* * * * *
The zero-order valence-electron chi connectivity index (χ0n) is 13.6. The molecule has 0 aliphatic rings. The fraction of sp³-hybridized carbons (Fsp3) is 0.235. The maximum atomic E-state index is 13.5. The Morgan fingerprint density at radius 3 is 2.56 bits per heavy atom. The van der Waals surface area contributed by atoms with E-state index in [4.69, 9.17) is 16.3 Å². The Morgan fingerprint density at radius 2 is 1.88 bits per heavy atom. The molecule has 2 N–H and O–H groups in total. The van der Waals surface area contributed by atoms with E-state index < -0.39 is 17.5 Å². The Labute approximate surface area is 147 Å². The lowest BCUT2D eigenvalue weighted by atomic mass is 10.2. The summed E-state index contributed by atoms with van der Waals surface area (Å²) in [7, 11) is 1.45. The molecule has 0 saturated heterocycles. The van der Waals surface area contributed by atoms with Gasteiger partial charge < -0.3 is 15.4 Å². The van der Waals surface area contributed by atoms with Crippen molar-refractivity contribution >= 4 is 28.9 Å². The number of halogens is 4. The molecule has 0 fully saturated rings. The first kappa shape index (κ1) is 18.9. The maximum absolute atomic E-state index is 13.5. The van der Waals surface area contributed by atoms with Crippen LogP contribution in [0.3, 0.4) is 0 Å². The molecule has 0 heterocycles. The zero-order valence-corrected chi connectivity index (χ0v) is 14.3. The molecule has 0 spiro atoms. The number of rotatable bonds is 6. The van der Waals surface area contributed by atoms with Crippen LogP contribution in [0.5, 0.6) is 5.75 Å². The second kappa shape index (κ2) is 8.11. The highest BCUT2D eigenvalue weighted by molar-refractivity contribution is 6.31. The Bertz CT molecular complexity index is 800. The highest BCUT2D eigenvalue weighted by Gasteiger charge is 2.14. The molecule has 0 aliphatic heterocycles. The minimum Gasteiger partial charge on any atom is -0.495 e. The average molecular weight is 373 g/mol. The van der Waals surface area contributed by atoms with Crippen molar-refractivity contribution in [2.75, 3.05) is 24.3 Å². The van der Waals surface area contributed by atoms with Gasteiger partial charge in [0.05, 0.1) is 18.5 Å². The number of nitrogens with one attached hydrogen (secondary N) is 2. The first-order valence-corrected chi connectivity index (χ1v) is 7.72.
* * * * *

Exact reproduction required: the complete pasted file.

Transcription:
The zero-order valence-electron chi connectivity index (χ0n) is 13.6. The molecule has 0 aliphatic rings. The fraction of sp³-hybridized carbons (Fsp3) is 0.235. The maximum atomic E-state index is 13.5. The Morgan fingerprint density at radius 3 is 2.56 bits per heavy atom. The van der Waals surface area contributed by atoms with E-state index in [4.69, 9.17) is 16.3 Å². The Morgan fingerprint density at radius 2 is 1.88 bits per heavy atom. The molecule has 2 N–H and O–H groups in total. The van der Waals surface area contributed by atoms with E-state index < -0.39 is 17.5 Å². The Labute approximate surface area is 147 Å². The lowest BCUT2D eigenvalue weighted by atomic mass is 10.2. The summed E-state index contributed by atoms with van der Waals surface area (Å²) in [7, 11) is 1.45. The molecule has 0 saturated heterocycles. The van der Waals surface area contributed by atoms with Gasteiger partial charge < -0.3 is 15.4 Å². The van der Waals surface area contributed by atoms with Crippen molar-refractivity contribution >= 4 is 28.9 Å². The number of halogens is 4. The molecule has 0 fully saturated rings. The first kappa shape index (κ1) is 18.9. The maximum absolute atomic E-state index is 13.5. The van der Waals surface area contributed by atoms with Crippen LogP contribution in [0.3, 0.4) is 0 Å². The molecule has 0 heterocycles. The zero-order valence-corrected chi connectivity index (χ0v) is 14.3. The molecule has 0 spiro atoms. The number of rotatable bonds is 6. The van der Waals surface area contributed by atoms with Crippen LogP contribution in [0.5, 0.6) is 5.75 Å². The second kappa shape index (κ2) is 8.11. The highest BCUT2D eigenvalue weighted by molar-refractivity contribution is 6.31. The Bertz CT molecular complexity index is 800. The highest BCUT2D eigenvalue weighted by Gasteiger charge is 2.14. The molecule has 0 aliphatic heterocycles. The minimum Gasteiger partial charge on any atom is -0.495 e. The average molecular weight is 373 g/mol. The van der Waals surface area contributed by atoms with Crippen molar-refractivity contribution in [2.75, 3.05) is 24.3 Å². The van der Waals surface area contributed by atoms with Gasteiger partial charge in [0.05, 0.1) is 18.5 Å². The number of nitrogens with one attached hydrogen (secondary N) is 2. The first-order valence-corrected chi connectivity index (χ1v) is 7.72.